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Lost In Dysgraphia: The Need for Research

Updated: May 10, 2023

The gate for research, the opportunity for research, is so wide open” – Ashley Roberts

On April 24, 2023, Ashley Roberts of The Dyslexia Initiative joined us on our expert webinar series to talk about her experience as a parent of a student with both dyslexia and dysgraphia.

Ashley told a heartbreaking story about her son’s initial diagnosis and told the audience, “We brushed [the dysgraphia] aside because he absolutely could not read at all, and we focused on his dyslexia, thinking, we've got plenty of time to come back to his handwriting. I mean, it was an interesting decision to make, knowing what I know now. But given the information that's been available about dysgraphia, it was the only guidance we had, which was, oh, you have plenty of time to address his handwriting. And so here we are 2023 and we're on a new road…”

Picture of Ashley Roberts smiling while speaking on the Dysgraphia Life webinar

While detailing her and her son’s journey, Ashley discussed the importance of explicit writing instruction and suggested resources that she has found to help. But the discussion came back to the clear need for more knowledge. “The more research that we create, the more it’s going to serve the greater community as a whole.”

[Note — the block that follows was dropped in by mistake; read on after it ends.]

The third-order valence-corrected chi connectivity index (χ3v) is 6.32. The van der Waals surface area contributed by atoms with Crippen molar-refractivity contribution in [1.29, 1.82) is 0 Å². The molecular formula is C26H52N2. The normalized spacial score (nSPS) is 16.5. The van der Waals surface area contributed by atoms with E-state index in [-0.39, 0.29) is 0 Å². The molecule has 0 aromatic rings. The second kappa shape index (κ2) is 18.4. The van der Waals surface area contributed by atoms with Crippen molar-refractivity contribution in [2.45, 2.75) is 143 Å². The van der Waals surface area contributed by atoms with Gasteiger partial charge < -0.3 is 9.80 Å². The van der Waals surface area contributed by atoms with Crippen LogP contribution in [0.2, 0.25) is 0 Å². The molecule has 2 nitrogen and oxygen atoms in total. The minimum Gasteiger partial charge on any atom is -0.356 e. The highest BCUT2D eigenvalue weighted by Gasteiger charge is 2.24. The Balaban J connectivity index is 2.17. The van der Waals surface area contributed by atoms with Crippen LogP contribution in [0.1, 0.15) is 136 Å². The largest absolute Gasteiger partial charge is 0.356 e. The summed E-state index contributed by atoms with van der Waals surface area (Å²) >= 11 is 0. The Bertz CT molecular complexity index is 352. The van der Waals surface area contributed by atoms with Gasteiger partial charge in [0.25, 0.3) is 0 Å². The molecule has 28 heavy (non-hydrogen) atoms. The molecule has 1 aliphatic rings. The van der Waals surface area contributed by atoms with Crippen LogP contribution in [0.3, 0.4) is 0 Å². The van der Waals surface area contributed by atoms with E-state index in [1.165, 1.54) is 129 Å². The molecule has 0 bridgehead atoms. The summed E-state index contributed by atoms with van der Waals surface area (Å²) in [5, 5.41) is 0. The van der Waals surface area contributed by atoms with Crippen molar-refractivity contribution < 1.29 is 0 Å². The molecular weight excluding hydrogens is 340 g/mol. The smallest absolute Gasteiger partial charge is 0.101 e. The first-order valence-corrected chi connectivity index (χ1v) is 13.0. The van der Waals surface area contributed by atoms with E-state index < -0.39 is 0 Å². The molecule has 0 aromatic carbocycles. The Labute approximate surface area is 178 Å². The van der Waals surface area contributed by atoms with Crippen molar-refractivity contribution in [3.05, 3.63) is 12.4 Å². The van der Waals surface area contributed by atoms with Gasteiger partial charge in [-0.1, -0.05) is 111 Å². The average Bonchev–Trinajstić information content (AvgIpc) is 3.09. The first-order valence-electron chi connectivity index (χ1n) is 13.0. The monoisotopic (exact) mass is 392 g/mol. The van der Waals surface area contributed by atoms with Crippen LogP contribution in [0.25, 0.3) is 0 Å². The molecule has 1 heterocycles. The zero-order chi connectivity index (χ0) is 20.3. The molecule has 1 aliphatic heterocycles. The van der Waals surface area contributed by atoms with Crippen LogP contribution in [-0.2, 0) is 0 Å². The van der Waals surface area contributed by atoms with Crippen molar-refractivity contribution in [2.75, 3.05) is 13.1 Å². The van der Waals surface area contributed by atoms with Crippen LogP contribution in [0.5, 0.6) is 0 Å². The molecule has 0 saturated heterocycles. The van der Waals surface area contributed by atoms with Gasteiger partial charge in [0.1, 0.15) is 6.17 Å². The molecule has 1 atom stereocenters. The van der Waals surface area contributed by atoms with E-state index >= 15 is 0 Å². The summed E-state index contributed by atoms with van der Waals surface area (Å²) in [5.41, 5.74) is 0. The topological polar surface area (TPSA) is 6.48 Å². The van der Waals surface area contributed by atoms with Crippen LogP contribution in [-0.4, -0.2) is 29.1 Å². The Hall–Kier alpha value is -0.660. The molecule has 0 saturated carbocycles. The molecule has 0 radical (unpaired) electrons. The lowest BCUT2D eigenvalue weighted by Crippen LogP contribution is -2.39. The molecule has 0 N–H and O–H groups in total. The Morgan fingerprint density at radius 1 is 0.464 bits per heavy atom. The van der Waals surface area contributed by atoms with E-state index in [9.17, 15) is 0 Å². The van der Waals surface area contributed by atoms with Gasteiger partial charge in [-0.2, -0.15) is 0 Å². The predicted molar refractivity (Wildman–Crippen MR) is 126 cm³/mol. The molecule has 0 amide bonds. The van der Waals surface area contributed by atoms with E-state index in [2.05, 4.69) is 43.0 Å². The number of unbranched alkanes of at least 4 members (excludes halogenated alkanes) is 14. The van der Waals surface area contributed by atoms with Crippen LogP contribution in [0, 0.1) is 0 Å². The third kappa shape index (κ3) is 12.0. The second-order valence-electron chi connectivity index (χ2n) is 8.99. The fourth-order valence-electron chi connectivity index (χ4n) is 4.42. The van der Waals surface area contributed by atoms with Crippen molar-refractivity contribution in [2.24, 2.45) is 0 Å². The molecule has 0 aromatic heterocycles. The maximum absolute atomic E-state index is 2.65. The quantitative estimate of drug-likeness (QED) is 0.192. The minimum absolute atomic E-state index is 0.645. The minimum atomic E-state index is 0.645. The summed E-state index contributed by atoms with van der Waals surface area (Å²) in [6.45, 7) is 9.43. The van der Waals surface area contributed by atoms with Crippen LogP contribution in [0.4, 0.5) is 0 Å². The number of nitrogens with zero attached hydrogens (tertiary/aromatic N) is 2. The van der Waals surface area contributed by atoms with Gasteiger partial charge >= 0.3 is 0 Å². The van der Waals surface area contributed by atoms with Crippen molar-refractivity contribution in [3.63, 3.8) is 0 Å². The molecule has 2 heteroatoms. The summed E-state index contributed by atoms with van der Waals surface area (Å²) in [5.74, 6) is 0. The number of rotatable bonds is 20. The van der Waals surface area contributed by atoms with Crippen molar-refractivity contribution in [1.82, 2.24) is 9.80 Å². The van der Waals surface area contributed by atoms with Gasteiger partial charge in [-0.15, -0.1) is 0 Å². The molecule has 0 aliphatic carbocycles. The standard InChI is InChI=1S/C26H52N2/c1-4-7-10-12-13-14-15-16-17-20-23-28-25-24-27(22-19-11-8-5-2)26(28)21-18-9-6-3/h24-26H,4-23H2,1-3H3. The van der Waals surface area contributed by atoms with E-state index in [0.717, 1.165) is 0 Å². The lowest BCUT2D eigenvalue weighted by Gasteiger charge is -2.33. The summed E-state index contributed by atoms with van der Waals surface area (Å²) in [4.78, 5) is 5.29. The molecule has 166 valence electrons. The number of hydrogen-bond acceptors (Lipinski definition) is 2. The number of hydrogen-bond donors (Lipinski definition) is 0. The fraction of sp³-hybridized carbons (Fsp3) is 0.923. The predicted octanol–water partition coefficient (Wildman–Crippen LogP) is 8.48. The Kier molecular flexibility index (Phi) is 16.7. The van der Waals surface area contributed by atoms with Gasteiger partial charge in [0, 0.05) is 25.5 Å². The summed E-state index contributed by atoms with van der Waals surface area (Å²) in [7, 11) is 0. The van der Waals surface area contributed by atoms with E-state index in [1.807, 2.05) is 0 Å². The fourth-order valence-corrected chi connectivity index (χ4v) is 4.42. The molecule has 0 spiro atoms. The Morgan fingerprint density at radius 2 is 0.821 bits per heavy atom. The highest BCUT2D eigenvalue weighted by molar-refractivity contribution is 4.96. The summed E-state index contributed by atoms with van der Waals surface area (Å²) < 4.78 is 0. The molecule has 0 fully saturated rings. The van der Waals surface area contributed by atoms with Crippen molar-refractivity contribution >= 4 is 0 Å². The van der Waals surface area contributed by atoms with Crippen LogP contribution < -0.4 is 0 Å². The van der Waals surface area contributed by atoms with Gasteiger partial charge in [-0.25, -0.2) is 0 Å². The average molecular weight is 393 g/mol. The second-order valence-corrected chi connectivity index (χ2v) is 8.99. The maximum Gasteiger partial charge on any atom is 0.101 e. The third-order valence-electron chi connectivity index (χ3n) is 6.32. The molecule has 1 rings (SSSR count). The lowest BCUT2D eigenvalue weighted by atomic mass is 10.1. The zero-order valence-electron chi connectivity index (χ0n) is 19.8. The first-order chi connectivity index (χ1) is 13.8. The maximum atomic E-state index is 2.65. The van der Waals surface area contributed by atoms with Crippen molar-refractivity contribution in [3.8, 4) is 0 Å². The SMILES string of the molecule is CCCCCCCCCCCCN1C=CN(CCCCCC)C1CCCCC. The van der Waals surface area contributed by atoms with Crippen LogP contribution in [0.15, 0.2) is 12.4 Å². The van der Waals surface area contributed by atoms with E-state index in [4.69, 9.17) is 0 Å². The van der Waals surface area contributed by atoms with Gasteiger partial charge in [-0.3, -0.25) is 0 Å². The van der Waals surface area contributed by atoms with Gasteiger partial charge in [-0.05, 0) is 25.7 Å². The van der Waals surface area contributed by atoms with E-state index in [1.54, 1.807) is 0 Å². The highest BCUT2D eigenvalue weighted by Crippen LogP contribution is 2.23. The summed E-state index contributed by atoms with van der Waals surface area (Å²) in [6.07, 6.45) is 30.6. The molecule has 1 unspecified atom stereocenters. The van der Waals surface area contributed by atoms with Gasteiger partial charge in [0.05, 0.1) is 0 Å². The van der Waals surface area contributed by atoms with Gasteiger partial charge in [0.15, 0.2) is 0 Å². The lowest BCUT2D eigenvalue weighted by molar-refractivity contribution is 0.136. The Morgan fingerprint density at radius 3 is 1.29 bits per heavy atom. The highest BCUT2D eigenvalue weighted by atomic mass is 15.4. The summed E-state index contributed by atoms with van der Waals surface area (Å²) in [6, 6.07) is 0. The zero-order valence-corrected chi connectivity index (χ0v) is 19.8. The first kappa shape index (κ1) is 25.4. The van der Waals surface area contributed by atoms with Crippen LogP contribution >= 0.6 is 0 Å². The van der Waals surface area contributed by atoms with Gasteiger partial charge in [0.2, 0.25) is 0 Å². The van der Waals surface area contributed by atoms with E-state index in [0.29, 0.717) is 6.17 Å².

During the webinar, we heard loud and clear from the conversation in the chat, that many other parents are struggling to advocate for their kids with dysgraphia. They want to understand what is happening and how to help. They also feel lost and frustrated.

“I am having a hard time finding resources to help my 12 year old with writing. It’s his main source of anxiety.”

“I recently found that my 6th grader was never taught how to write an essay. I know that his dysgraphia plays into this being hard, but I still am having a hard time believing it never was a part of the curriculum!”

“I want to understand instruction for dysgraphia and not just accommodations. Our dysgraphia experts focus on accommodations, but I want to know what can be done with instruction/skill building.”

“I don’t know how to deal with the school when they just keep saying your child is performing too well to qualify for services. They just don't need help because their grades don't show a need.”

The questions and challenges raised by Ashley and the webinar participants highlight why we need research and also why focusing on the lived experience of people impacted by dysgraphia (students, parents, educators) is a critical piece to advancing research.

To ensure that research is designed to answer the most critical questions, we must focus on family-centered outcomes and compare different interventions and approaches to each other to establish what works best for people with dysgraphia. This type of research – known as PCOR/CER for “patient-centered outcomes research/comparative effectiveness research” – can answer the questions most important to the people impacted and help inform family decision making.

A huge thank you to Ashley for sharing her story with our community and for helping highlight this critical need. Dysgraphia Life intends to be a driving force promoting more research that takes into account Ashley’s experiences and the experiences of all of you in our community. Learn more about our efforts here.


Dysgraphia Life's expert live webinar series is free to our community and happens throughout the year. Our next webinar will be "Testing for Specific Learning Disability of Written Expression: What Parents Need to Know" on Wednesday, May 24th, 2023. You can view the schedule and archive, plus register for upcoming webinars here.

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